The violence inherent in the system

Michael Sebastian concludes that the “Trump is violence” meme being pushed by the media this week is the result of the Stop Trump meeting at Sea Island:

After Trump won the Michigan and Missouri primaries with strong numbers, the establishment went into panic mode. They arranged a meeting between execs of top technology companies Apple, Facebook, and Google, and the members of the GOP establishment including Karl Rove, Mitch McConnell, Paul Ryan, Ben Sasse and Kevin McCarthy.

The conspirators met on a private island off the coast of Georgia called Sea Island. Their goal? To plot how to stop the GOP front runner—Donald Trump. We don’t know what plans the elite concocted at this meeting because it was invitation-only. However, we may glean the nature of the plan from the events that followed.

After the meeting, the next Republican debate in Miami was a muted affair. Rubio, Cruz, and Kasich mostly laid back. While they did throw some light punches in Trump’s direction, it was probably the most civil debate to date. Did the other candidates know that the establishment had something in store for Trump?

The very next day, Trump was scheduled to have a rally in Chicago., Bernie Sanders supporters, and other leftwing groups coordinated a massive protest. This was combined with hundreds of threats of violence on social media, including threats against Trump’s life. To preserve the safety of his supporters, Trump canceled the rally.

Immediately after the cancellation, I noticed that all the networks suddenly were carrying the same story—how Donald Trump’s words provoke his followers to violence. There was nothing about the threats on social media to assassinate Trump. Only this unprovable allegation that Trump’s words somehow caused his supporters turn violent.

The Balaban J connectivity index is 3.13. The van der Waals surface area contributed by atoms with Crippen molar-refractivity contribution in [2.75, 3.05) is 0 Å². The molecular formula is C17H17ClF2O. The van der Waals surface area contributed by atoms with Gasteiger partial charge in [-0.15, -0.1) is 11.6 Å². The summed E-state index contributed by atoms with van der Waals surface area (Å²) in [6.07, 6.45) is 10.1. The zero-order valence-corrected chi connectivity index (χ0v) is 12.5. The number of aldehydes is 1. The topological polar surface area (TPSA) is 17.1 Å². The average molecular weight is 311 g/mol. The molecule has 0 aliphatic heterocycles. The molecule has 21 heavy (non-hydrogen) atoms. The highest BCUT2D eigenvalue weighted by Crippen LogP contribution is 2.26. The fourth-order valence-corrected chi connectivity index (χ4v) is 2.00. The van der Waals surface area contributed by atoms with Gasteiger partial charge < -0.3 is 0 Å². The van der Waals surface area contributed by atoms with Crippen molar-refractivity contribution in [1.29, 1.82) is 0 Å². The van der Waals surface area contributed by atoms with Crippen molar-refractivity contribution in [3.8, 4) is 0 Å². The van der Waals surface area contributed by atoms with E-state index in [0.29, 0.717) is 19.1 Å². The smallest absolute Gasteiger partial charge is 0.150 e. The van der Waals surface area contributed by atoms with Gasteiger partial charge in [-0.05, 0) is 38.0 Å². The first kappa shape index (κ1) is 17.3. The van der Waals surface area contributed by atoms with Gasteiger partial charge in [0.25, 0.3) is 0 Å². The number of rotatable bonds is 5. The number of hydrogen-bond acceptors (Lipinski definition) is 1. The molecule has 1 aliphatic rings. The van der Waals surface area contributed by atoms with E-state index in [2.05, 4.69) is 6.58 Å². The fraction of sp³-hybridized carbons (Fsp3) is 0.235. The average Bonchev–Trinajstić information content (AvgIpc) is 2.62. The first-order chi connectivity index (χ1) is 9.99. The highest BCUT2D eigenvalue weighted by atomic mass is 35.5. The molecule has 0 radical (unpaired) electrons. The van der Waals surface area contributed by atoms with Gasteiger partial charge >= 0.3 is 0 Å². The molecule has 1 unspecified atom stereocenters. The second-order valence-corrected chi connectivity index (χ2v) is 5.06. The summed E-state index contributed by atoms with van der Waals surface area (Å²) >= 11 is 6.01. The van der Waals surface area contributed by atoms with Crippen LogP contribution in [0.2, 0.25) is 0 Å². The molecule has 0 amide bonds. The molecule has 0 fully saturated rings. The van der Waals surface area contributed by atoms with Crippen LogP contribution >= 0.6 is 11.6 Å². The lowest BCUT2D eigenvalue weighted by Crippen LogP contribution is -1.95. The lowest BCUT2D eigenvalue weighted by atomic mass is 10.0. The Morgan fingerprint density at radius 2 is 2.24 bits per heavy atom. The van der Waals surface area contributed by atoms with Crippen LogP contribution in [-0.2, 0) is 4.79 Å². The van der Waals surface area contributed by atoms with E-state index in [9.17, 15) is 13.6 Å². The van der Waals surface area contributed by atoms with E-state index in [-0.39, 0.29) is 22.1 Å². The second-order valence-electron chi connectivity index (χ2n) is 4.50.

The major newspapers carried the same message:

One of the most startling things about is how quickly all of the mainstream media outlets adopted the “Trump’s rhetoric causes violence” message. It’s notable because Trump’s rhetoric has never been violent. At most, Trump told his supporters that if someone throws a punch at them at a rally, they should punch right back. To me, that is not a violent message. It is just common sense self-defense. It is the same advice my mom gave to me on my first day of kindergarten.

Some of the media outlets say that Trump’s message about building a wall and putting a temporary ban on Islamic immigration are somehow inherently violent. But those policies are several months old. Why did the violence narrative suddenly take hold? I believe that this was a coordinated attack by the media, which is owned and controlled by the elite.

If you would have asked me one year ago, I would have said that this was a crazy idea. But after we all lived through the attack upon Return of Kings surrounding the meetups, where dozens of news outlets in different countries all carried the same false message, it is clear that media coordination does take place.

The good news is that it is not working. The now-obvious fact of the establishment support for Cruz (which you may recall I observed from the start), to say nothing of Cruz’s own missteps, is driving many of his supporters to Trump.

For those readers here who are not yet behind Trump, what I would ask you is this: do you support the US establishment? If not, then why aren’t you lined up with the man they obviously hate and fear more than anyone?

Rubio, Kasich, and Cruz are all owned by them. Trump, for all of his ideological and personal flaws, is not. They are not pulling out all the stops in a desperate attempt to try to stop him in some sort of elaborate charade. Nor do they believe that Hillary Clinton can beat him, or they would simply let him enjoy his moment in the sun before defeat in the general election.

They fear him. So, ask yourself this: why?